Imperialism In China

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As the second largest world economic power, China has been a rather “competitive” opposition in the garnering of resources and investment of foreign industries, whether it resides within its own borders or on foreign soil – culturally, politically, and economically. In the age of modern globalization of the 21st century after being shaped of 19th century imperialism by the dominant world powers at the time, the migration and integration are one of many processes that make its mark on businesses, economics, resources and the environment at large. But should European countries and the United States be concerned about China’s interest in the African continent? Should we, the West, not try to seek an understanding of Chinese companies influencing…show more content…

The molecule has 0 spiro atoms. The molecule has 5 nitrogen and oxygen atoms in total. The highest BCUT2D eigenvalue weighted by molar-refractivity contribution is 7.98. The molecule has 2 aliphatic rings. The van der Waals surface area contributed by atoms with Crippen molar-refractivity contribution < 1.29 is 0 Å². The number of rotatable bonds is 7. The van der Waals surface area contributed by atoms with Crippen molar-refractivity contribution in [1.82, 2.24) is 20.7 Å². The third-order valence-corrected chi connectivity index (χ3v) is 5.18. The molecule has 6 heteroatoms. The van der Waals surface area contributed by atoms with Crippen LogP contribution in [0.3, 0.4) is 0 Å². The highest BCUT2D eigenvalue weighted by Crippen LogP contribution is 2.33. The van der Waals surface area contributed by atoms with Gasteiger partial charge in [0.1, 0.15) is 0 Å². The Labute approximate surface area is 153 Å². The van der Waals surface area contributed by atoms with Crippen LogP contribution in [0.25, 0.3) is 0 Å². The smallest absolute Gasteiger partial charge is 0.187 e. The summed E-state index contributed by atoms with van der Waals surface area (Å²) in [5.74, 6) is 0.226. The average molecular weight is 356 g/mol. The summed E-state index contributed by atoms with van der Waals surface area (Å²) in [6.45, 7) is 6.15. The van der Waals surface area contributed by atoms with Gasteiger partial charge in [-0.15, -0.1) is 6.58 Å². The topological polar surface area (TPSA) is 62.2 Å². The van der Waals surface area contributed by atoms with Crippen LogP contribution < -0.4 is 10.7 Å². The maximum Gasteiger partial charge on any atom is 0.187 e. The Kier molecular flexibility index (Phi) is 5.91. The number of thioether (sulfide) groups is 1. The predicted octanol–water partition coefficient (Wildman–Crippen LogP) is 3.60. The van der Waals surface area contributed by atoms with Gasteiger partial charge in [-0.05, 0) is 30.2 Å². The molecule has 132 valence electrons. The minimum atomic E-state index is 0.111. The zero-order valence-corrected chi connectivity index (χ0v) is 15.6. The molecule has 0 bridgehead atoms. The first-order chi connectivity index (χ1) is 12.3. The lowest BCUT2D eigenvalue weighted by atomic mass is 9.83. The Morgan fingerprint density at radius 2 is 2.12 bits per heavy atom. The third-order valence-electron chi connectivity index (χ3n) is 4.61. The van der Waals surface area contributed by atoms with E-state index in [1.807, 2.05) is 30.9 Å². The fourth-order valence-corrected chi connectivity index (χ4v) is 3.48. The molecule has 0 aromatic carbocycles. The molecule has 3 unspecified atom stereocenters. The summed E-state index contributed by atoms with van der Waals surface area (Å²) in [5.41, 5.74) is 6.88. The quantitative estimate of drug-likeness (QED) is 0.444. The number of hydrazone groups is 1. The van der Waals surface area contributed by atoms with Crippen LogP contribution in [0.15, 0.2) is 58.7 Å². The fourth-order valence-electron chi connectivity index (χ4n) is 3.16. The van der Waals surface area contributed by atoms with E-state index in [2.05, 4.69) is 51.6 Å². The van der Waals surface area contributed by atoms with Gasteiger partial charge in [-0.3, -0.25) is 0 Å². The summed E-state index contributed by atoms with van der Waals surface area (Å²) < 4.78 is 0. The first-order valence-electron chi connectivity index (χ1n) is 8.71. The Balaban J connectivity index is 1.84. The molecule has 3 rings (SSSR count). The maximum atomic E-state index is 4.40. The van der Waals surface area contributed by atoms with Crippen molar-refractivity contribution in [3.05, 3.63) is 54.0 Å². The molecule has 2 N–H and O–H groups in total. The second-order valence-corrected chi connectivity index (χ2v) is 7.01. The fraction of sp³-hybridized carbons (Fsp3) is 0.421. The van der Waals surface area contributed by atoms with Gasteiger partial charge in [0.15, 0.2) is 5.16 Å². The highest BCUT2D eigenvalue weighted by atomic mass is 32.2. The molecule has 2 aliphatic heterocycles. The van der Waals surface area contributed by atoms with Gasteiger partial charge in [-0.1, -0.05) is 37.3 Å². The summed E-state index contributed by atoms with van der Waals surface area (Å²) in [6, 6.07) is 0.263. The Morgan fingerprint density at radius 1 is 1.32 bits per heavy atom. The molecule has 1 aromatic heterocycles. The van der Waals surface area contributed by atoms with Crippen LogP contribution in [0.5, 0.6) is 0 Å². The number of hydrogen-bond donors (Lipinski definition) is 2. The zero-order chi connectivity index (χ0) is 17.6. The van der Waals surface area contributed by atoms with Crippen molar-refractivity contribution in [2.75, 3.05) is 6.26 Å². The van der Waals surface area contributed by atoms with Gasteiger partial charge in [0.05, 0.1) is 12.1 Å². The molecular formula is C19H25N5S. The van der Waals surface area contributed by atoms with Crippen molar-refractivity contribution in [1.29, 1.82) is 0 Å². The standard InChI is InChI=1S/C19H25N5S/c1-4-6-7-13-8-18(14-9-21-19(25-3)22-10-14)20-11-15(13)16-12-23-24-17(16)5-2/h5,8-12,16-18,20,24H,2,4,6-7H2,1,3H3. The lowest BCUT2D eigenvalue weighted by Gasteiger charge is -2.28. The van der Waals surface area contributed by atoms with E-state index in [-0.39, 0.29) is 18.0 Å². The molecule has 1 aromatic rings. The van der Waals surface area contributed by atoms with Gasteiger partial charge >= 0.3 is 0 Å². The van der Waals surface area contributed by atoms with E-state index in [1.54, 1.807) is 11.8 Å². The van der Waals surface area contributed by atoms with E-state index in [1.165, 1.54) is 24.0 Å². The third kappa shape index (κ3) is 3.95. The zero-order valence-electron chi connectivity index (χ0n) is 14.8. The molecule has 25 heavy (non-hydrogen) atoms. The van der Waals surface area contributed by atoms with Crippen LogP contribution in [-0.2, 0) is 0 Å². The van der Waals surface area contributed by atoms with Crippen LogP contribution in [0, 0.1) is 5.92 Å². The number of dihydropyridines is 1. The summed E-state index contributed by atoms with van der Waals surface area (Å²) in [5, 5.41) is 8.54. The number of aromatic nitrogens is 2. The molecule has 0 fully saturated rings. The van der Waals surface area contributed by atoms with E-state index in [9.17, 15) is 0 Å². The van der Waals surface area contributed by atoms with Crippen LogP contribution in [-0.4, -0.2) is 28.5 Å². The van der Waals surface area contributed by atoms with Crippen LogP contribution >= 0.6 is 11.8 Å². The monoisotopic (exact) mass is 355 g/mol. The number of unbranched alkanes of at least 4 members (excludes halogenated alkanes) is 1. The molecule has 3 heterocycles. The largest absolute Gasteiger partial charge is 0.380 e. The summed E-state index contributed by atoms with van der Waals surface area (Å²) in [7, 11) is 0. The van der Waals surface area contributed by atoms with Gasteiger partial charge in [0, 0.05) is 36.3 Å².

In the nation of Lesotho (located above South Africa), many locals recognize what the United States does, but also want to embrace Chinese investment as well despite some grumbling about the idea of China taking away jobs and undercutting Lesothoan businesses. The United States, though not having the long-term planning initiative, invested in providing antiretroviral treatment for HIV, which supposedly affected 23% of Lesothoans (Harding, Andrew. BBC. “How the US and China compete for influence in Africa”. Africa. 24 July 2015). In Angola, Chinese workers live in separate conditions than the locals, thereby exaggerating the difficulties between workers, linguistically and culturally. But for China, it is merely business as usual and will not give into consideration the political governance and economic conditions, and so forth. So they, the Chinese, feel the need to invest where the need is great. Success in this means high employment and a higher quality of life for Chinese citizens and an increase in social stability and political security for the elites of China’s leadership. And it is also why Africa basically becomes a “cultural magnet” for China’s investment as well as for many potential clients in Asia; at best, with the growing appeal of developing countries, there have been some anti-Chinese sentiments that arise in African nations such as Zambia that six years ago caused President Hu Jintao to disregard his previous plan to visit the Copperbelt’s industrial base, where the Zambian area is a rich in mining facility for minerals and farming around the surrounding areas of the rural southern province. The working conditions,

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